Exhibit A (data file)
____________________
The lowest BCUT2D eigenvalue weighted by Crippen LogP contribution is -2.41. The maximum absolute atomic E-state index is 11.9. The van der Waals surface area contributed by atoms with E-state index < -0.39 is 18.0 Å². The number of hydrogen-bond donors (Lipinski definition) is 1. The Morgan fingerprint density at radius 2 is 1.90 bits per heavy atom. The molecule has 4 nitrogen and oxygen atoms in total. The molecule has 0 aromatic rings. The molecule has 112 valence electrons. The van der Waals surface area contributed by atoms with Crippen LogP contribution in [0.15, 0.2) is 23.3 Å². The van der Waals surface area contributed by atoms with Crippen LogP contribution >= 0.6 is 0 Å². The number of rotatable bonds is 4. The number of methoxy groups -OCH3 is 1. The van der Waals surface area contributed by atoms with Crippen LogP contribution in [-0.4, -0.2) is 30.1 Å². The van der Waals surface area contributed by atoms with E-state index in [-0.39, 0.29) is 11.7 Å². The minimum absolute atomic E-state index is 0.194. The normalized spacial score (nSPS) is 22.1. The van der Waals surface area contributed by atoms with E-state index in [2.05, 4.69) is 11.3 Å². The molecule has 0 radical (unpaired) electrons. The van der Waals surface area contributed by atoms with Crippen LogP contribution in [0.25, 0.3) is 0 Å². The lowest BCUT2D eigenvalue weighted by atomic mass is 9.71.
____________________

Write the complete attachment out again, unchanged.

The lowest BCUT2D eigenvalue weighted by Crippen LogP contribution is -2.41. The maximum absolute atomic E-state index is 11.9. The van der Waals surface area contributed by atoms with E-state index < -0.39 is 18.0 Å². The number of hydrogen-bond donors (Lipinski definition) is 1. The Morgan fingerprint density at radius 2 is 1.90 bits per heavy atom. The molecule has 4 nitrogen and oxygen atoms in total. The molecule has 0 aromatic rings. The molecule has 112 valence electrons. The van der Waals surface area contributed by atoms with Crippen LogP contribution in [0.15, 0.2) is 23.3 Å². The van der Waals surface area contributed by atoms with Crippen LogP contribution >= 0.6 is 0 Å². The number of rotatable bonds is 4. The number of methoxy groups -OCH3 is 1. The van der Waals surface area contributed by atoms with Crippen LogP contribution in [-0.4, -0.2) is 30.1 Å². The van der Waals surface area contributed by atoms with E-state index in [-0.39, 0.29) is 11.7 Å². The minimum absolute atomic E-state index is 0.194. The normalized spacial score (nSPS) is 22.1. The van der Waals surface area contributed by atoms with E-state index in [2.05, 4.69) is 11.3 Å². The molecule has 0 radical (unpaired) electrons. The van der Waals surface area contributed by atoms with Crippen LogP contribution in [0.25, 0.3) is 0 Å². The lowest BCUT2D eigenvalue weighted by atomic mass is 9.71.